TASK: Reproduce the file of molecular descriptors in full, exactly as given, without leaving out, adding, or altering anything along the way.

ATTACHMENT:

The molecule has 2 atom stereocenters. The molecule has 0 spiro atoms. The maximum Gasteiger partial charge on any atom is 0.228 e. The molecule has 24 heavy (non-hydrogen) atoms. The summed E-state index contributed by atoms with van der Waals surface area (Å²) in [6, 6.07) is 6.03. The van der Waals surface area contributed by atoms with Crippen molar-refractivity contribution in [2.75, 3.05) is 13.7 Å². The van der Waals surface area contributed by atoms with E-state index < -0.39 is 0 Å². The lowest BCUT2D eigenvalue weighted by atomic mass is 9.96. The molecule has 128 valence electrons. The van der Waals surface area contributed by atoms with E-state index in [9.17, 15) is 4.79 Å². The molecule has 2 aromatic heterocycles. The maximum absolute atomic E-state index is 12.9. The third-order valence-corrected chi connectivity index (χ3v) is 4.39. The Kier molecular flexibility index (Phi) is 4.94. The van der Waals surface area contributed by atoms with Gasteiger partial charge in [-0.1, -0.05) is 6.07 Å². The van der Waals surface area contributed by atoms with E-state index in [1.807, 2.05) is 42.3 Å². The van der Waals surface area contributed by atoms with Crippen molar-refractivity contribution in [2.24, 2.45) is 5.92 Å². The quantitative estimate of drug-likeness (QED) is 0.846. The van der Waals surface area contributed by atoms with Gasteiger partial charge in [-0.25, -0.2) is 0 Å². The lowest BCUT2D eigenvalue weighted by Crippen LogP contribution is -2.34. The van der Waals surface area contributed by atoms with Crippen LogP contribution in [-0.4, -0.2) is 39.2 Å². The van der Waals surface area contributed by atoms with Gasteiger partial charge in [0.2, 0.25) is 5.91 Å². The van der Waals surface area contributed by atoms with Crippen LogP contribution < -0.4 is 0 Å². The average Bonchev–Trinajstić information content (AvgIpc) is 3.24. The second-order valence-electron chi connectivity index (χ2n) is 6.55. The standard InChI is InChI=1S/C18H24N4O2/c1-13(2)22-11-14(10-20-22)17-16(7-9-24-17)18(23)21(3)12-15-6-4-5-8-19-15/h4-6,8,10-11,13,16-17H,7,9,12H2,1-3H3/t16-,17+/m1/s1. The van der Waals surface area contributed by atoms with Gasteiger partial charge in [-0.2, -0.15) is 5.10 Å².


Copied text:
The molecule has 2 atom stereocenters. The molecule has 0 spiro atoms. The maximum Gasteiger partial charge on any atom is 0.228 e. The molecule has 24 heavy (non-hydrogen) atoms. The summed E-state index contributed by atoms with van der Waals surface area (Å²) in [6, 6.07) is 6.03. The van der Waals surface area contributed by atoms with Crippen molar-refractivity contribution in [2.75, 3.05) is 13.7 Å². The van der Waals surface area contributed by atoms with E-state index < -0.39 is 0 Å². The lowest BCUT2D eigenvalue weighted by atomic mass is 9.96. The molecule has 128 valence electrons. The van der Waals surface area contributed by atoms with E-state index in [9.17, 15) is 4.79 Å². The molecule has 2 aromatic heterocycles. The maximum absolute atomic E-state index is 12.9. The third-order valence-corrected chi connectivity index (χ3v) is 4.39. The Kier molecular flexibility index (Phi) is 4.94. The van der Waals surface area contributed by atoms with Gasteiger partial charge in [-0.1, -0.05) is 6.07 Å². The van der Waals surface area contributed by atoms with E-state index in [1.807, 2.05) is 42.3 Å². The van der Waals surface area contributed by atoms with Crippen molar-refractivity contribution in [2.24, 2.45) is 5.92 Å². The quantitative estimate of drug-likeness (QED) is 0.846. The van der Waals surface area contributed by atoms with Gasteiger partial charge in [-0.25, -0.2) is 0 Å². The lowest BCUT2D eigenvalue weighted by Crippen LogP contribution is -2.34. The van der Waals surface area contributed by atoms with Crippen LogP contribution in [-0.4, -0.2) is 39.2 Å². The van der Waals surface area contributed by atoms with Gasteiger partial charge in [0.2, 0.25) is 5.91 Å². The van der Waals surface area contributed by atoms with Crippen LogP contribution < -0.4 is 0 Å². The average Bonchev–Trinajstić information content (AvgIpc) is 3.24. The second-order valence-electron chi connectivity index (χ2n) is 6.55. The standard InChI is InChI=1S/C18H24N4O2/c1-13(2)22-11-14(10-20-22)17-16(7-9-24-17)18(23)21(3)12-15-6-4-5-8-19-15/h4-6,8,10-11,13,16-17H,7,9,12H2,1-3H3/t16-,17+/m1/s1. The van der Waals surface area contributed by atoms with Gasteiger partial charge in [-0.2, -0.15) is 5.10 Å².